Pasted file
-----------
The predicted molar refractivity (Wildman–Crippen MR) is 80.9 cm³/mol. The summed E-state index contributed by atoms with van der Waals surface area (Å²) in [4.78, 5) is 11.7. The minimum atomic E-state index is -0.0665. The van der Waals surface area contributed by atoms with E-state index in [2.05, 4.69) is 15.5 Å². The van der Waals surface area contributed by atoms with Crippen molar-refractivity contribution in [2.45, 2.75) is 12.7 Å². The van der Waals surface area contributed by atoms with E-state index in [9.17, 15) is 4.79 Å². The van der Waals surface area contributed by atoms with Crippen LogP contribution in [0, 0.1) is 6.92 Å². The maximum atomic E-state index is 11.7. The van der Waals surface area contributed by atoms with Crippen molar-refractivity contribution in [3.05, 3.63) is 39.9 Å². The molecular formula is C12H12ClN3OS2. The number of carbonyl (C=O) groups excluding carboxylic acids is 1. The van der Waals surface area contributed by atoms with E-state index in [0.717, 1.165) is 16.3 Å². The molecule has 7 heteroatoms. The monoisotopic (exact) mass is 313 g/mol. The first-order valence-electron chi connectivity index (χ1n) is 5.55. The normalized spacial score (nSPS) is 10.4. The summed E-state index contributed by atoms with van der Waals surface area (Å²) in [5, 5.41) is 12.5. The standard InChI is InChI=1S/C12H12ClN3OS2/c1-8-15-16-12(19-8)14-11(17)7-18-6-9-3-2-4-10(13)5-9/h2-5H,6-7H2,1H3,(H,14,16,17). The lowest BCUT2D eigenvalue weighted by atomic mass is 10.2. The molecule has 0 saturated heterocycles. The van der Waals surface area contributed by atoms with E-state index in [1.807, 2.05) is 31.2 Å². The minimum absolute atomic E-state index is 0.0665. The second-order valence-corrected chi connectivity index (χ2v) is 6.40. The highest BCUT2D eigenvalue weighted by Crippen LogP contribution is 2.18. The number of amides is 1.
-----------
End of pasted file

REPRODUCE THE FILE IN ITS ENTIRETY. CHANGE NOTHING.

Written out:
The predicted molar refractivity (Wildman–Crippen MR) is 80.9 cm³/mol. The summed E-state index contributed by atoms with van der Waals surface area (Å²) in [4.78, 5) is 11.7. The minimum atomic E-state index is -0.0665. The van der Waals surface area contributed by atoms with E-state index in [2.05, 4.69) is 15.5 Å². The van der Waals surface area contributed by atoms with Crippen molar-refractivity contribution in [2.45, 2.75) is 12.7 Å². The van der Waals surface area contributed by atoms with E-state index in [9.17, 15) is 4.79 Å². The van der Waals surface area contributed by atoms with Crippen LogP contribution in [0, 0.1) is 6.92 Å². The maximum atomic E-state index is 11.7. The van der Waals surface area contributed by atoms with Crippen molar-refractivity contribution in [3.05, 3.63) is 39.9 Å². The molecular formula is C12H12ClN3OS2. The number of carbonyl (C=O) groups excluding carboxylic acids is 1. The van der Waals surface area contributed by atoms with E-state index in [0.717, 1.165) is 16.3 Å². The molecule has 7 heteroatoms. The monoisotopic (exact) mass is 313 g/mol. The first-order valence-electron chi connectivity index (χ1n) is 5.55. The normalized spacial score (nSPS) is 10.4. The summed E-state index contributed by atoms with van der Waals surface area (Å²) in [5, 5.41) is 12.5. The standard InChI is InChI=1S/C12H12ClN3OS2/c1-8-15-16-12(19-8)14-11(17)7-18-6-9-3-2-4-10(13)5-9/h2-5H,6-7H2,1H3,(H,14,16,17). The lowest BCUT2D eigenvalue weighted by atomic mass is 10.2. The molecule has 0 saturated heterocycles. The van der Waals surface area contributed by atoms with E-state index in [1.807, 2.05) is 31.2 Å². The minimum absolute atomic E-state index is 0.0665. The second-order valence-corrected chi connectivity index (χ2v) is 6.40. The highest BCUT2D eigenvalue weighted by Crippen LogP contribution is 2.18. The number of amides is 1.